• Growth and Development: Includes research on growth-promoting polypeptides, hypothalamic releasing factors, basic and clinical studies of the etiology and therapy of growth retardation, and studies of trans-membrane signaling in effector cells
  • Pediatric Endocrinology: Supports studies on the underlying molecular physiology of congenital and acquired pituitary, thyroid, adrenal, and gonadal disorders, as well as diabetes, obesity, and metabolic syndrome in children, in addition to the development of new therapies for these disorders
  • Childhood Obesity: Supports studies on identifying early risk factors and sensitive time periods for exposure to risks for childhood obesity, the pathogenesis of childhood obesity, and novel interventions for the prevention and treatment of childhood obesity
  • Developmental Origins of Health and Disease: Studies conditions that result from gene-environmental interactions from the pre-pregnancy period throughout pregnancy and into early childhood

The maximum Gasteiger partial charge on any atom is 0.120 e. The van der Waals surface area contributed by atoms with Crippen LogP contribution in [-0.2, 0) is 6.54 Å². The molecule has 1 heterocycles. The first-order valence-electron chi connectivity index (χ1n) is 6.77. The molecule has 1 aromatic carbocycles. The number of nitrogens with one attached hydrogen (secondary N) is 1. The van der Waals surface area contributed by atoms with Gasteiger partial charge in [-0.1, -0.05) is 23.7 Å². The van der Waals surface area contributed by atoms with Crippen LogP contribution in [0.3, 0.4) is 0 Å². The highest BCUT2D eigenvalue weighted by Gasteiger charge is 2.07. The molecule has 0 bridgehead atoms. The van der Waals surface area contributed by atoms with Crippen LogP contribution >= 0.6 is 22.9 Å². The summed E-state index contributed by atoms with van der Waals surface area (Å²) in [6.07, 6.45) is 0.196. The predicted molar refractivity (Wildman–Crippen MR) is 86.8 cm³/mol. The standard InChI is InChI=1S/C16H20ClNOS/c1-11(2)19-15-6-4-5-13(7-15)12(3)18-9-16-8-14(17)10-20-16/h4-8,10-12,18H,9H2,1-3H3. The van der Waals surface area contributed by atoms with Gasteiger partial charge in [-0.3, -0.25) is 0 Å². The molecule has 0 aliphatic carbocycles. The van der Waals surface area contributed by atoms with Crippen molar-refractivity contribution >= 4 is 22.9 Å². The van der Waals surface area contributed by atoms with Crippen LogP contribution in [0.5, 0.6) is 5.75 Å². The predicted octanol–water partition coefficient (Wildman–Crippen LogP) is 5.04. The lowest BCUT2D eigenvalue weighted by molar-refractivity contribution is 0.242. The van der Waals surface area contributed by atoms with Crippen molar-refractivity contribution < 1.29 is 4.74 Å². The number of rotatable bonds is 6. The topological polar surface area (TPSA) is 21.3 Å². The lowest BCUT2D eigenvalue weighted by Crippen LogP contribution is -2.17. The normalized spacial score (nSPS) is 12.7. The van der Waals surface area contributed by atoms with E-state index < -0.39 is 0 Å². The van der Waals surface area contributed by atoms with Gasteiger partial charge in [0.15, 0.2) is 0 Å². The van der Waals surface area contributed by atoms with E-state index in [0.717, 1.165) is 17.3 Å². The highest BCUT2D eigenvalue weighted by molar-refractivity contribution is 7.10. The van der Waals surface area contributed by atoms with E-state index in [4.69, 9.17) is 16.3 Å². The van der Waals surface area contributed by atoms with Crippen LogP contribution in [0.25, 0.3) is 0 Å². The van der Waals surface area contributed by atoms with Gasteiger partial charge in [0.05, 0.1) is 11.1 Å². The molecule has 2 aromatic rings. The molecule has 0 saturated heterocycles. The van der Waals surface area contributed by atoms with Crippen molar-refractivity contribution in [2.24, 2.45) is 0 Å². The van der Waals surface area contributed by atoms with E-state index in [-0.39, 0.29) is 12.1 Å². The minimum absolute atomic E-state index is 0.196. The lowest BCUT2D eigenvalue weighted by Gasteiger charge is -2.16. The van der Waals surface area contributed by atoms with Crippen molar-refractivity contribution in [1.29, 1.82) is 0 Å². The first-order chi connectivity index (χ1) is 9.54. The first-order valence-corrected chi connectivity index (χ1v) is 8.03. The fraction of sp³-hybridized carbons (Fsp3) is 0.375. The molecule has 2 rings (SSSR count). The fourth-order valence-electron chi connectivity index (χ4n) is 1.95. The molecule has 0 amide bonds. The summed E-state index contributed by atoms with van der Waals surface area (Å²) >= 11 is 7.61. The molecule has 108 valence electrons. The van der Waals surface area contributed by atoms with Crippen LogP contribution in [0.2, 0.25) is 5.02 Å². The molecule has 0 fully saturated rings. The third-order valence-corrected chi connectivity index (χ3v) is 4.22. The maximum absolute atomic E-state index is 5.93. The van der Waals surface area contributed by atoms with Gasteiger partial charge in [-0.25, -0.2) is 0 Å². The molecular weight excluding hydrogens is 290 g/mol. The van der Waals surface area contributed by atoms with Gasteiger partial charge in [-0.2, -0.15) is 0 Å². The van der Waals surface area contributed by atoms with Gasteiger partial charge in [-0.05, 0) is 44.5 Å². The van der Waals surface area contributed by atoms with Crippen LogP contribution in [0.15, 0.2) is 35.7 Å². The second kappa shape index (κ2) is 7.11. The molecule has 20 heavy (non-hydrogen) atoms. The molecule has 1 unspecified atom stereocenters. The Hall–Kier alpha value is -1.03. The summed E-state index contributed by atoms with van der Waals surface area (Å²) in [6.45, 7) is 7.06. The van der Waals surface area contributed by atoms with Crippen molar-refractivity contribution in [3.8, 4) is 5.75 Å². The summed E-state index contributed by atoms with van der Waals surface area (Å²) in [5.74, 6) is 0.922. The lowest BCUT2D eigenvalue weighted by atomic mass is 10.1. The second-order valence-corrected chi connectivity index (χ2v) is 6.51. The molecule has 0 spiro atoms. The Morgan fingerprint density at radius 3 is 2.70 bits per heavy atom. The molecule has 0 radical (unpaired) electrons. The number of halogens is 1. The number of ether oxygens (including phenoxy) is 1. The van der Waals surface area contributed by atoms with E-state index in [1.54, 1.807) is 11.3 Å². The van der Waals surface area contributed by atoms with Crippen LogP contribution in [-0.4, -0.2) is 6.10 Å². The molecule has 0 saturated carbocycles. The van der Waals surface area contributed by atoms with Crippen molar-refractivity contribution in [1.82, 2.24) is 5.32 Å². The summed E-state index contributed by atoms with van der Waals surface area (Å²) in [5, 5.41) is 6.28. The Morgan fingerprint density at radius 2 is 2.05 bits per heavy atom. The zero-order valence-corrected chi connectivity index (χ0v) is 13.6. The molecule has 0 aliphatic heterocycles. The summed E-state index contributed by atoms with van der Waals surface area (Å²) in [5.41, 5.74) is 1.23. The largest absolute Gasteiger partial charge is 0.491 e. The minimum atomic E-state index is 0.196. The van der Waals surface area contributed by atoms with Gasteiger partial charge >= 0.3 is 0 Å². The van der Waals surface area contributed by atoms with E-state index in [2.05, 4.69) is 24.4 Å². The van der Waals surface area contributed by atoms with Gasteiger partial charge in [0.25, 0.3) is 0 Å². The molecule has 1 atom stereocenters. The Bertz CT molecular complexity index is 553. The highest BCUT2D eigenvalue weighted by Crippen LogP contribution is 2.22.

• Prevention of Chronic Disease: Focuses on understanding and preventing obesity, osteoporosis, cardiovascular disease, and diabetes
  • Nutrition for Precision Health Program: Trans-NIH program supported through the NIH Common Fund that aims to develop algorithms to predict individual responses to food and dietary patterns by applying artificial intelligence, microbiome research, and other advances to the large, diverse participant group of the All of Us research program
  • Child Health Research Career Development Award Program: Supports pediatrician-scientists during their fellowship training years; funding predominantly supports training clinicians in basic science to stimulate innovative research in pediatrics and to provide junior investigators with a foundation to pursue academic career goals (Visit https://www.nichd.nih.gov/grants-contracts/training-careers/extramural/institutional for more information)
  • Pediatric Scientist Development Program: Provides 2 or 3 years of 100%-protected laboratory time without clinical responsibilities for trainees to explore basic science. (Visit https://www.nichd.nih.gov/grants-contracts/training-careers/extramural/institutional for more information)